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Turkey, the Kurds and the US debacle in North East Syria

US policy in north east Syria has hugely complicated and exacerbated the situation there, setting the Turks and the Kurds against each other, and provoking threats of US military action in support of a misconceived policy that has not been thought through.

Alexander Mercouris

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The war in Syria has been described as a game of three dimensional chess played by nine different players.

I don’t think this is really true.  The main part of the war is a straight contest between the Syrian government and its Jihadi opponents who are trying to overthrow it.  As our contributor Afra’a Dagher has written, these Jihadis often use different names; however in terms of who they are and what they represent who are their external sponsors, they are always the same.

The situation in north east Syria is however more complex than elsewhere in Syria, so I will try to explain it in more detail.  Whilst it is highly dangerous, as I will show the danger here comes not from what Erdogan and Turkey are doing, but from the US, which has experienced in this area a major debacle.

Turkey and the Kurds

There is much confusion about the Turkish incursion which led to the capture of the previously ISIS controlled border town of Jarablus. 

The key point to understand about this incursion is that its intended target is not the Syrian government but the Kurdish militia known as the YPG (the “People’s Protection Units”).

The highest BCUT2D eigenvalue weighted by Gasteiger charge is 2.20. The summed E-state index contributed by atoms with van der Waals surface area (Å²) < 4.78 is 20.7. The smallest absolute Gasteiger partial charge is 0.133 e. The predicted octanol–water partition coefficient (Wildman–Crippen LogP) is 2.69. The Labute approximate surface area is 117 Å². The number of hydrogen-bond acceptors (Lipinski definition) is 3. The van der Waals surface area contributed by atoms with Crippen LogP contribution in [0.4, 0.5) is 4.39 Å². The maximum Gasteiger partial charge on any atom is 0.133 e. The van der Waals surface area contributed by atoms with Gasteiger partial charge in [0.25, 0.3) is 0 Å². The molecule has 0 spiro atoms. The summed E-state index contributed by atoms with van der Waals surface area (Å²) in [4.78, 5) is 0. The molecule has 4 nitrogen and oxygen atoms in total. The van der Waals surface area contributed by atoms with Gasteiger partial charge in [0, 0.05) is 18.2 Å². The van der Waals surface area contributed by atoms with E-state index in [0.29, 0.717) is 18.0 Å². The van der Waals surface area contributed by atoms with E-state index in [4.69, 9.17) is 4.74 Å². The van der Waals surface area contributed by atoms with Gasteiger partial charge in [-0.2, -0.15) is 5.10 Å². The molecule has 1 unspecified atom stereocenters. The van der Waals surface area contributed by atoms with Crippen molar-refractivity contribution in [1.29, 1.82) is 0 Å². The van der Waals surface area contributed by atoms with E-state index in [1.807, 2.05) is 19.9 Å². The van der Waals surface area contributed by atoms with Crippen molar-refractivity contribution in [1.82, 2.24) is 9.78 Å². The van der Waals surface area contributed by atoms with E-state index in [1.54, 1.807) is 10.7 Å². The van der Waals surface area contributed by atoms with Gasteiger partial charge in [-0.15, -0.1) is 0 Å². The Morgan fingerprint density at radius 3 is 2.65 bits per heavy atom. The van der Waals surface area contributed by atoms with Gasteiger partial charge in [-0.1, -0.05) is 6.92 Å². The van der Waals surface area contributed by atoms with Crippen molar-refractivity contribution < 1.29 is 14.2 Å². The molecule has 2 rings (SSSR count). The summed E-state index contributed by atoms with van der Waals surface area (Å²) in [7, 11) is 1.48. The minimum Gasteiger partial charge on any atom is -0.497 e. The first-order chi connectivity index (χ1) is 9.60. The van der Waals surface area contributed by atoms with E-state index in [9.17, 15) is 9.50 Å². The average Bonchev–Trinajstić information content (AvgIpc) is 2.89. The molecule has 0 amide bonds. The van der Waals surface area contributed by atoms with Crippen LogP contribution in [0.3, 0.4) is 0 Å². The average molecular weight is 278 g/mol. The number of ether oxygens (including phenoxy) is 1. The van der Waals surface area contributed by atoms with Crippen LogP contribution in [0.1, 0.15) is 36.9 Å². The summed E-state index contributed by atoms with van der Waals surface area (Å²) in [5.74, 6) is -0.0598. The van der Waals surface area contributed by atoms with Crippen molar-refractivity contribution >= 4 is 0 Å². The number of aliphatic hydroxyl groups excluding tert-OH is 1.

What has upset the situation in north eastern Syria, provoking fighting between the Syrian army and the YPG and the Turkish incursion that has led to the capture of Jarablus, is the dynamic expansion of the territory in north east Syria which is controlled by the YPG.

This map gives an idea of how the area under YPG control expanded in 2015

With US support the YPG – disguising themselves the “Syrian Democratic Forces” – have recently captured from ISIS the town of Manbij, which is located west of the Euphrates river. 

This was the key event that provoked the Turkish incursion.

Most Kurds live in Turkey where they may account for anything between 10% to 20% of the population (opinions differ).  Turkey has had a long running problem assimilating its Kurdish minority and there has been a long history of conflict, with some Kurds during some periods of recent Turkish history fighting insurgency wars against the Turkish government and seeking outright secession from Turkey and the formation of an independent Kurdish state. 

In light of this Turkey considers the Kurdish problem an existential problem for Turkey, one that places in jeopardy the very existence of the Turkish state, at least in its present form.